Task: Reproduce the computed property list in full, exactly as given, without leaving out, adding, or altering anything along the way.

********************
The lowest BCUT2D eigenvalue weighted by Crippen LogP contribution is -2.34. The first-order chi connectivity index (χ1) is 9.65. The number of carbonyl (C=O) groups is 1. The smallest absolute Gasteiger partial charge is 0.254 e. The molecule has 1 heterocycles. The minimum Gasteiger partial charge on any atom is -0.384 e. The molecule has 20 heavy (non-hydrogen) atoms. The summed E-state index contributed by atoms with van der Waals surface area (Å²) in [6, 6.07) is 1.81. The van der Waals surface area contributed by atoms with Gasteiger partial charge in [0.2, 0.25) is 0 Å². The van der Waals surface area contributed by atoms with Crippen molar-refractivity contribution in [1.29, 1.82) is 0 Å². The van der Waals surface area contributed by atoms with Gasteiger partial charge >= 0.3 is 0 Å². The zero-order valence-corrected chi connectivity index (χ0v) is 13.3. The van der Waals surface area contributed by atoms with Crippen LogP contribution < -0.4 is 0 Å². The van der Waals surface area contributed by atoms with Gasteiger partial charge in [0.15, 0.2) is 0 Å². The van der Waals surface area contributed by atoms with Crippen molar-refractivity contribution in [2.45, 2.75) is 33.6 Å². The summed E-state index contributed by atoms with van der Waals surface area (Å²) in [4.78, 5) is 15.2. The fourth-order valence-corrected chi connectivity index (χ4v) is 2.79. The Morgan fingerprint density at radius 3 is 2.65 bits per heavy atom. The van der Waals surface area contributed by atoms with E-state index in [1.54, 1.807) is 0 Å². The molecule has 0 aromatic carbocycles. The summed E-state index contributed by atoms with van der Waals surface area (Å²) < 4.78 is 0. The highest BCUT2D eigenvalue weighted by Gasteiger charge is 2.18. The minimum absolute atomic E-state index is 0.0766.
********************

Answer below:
The lowest BCUT2D eigenvalue weighted by Crippen LogP contribution is -2.34. The first-order chi connectivity index (χ1) is 9.65. The number of carbonyl (C=O) groups is 1. The smallest absolute Gasteiger partial charge is 0.254 e. The molecule has 1 heterocycles. The minimum Gasteiger partial charge on any atom is -0.384 e. The molecule has 20 heavy (non-hydrogen) atoms. The summed E-state index contributed by atoms with van der Waals surface area (Å²) in [6, 6.07) is 1.81. The van der Waals surface area contributed by atoms with Gasteiger partial charge in [0.2, 0.25) is 0 Å². The van der Waals surface area contributed by atoms with Crippen molar-refractivity contribution in [1.29, 1.82) is 0 Å². The van der Waals surface area contributed by atoms with Gasteiger partial charge >= 0.3 is 0 Å². The zero-order valence-corrected chi connectivity index (χ0v) is 13.3. The van der Waals surface area contributed by atoms with Crippen LogP contribution < -0.4 is 0 Å². The van der Waals surface area contributed by atoms with Gasteiger partial charge in [0.15, 0.2) is 0 Å². The van der Waals surface area contributed by atoms with Crippen molar-refractivity contribution in [2.45, 2.75) is 33.6 Å². The summed E-state index contributed by atoms with van der Waals surface area (Å²) in [4.78, 5) is 15.2. The fourth-order valence-corrected chi connectivity index (χ4v) is 2.79. The Morgan fingerprint density at radius 3 is 2.65 bits per heavy atom. The van der Waals surface area contributed by atoms with E-state index in [1.54, 1.807) is 0 Å². The molecule has 0 aromatic carbocycles. The summed E-state index contributed by atoms with van der Waals surface area (Å²) < 4.78 is 0. The highest BCUT2D eigenvalue weighted by Gasteiger charge is 2.18. The minimum absolute atomic E-state index is 0.0766.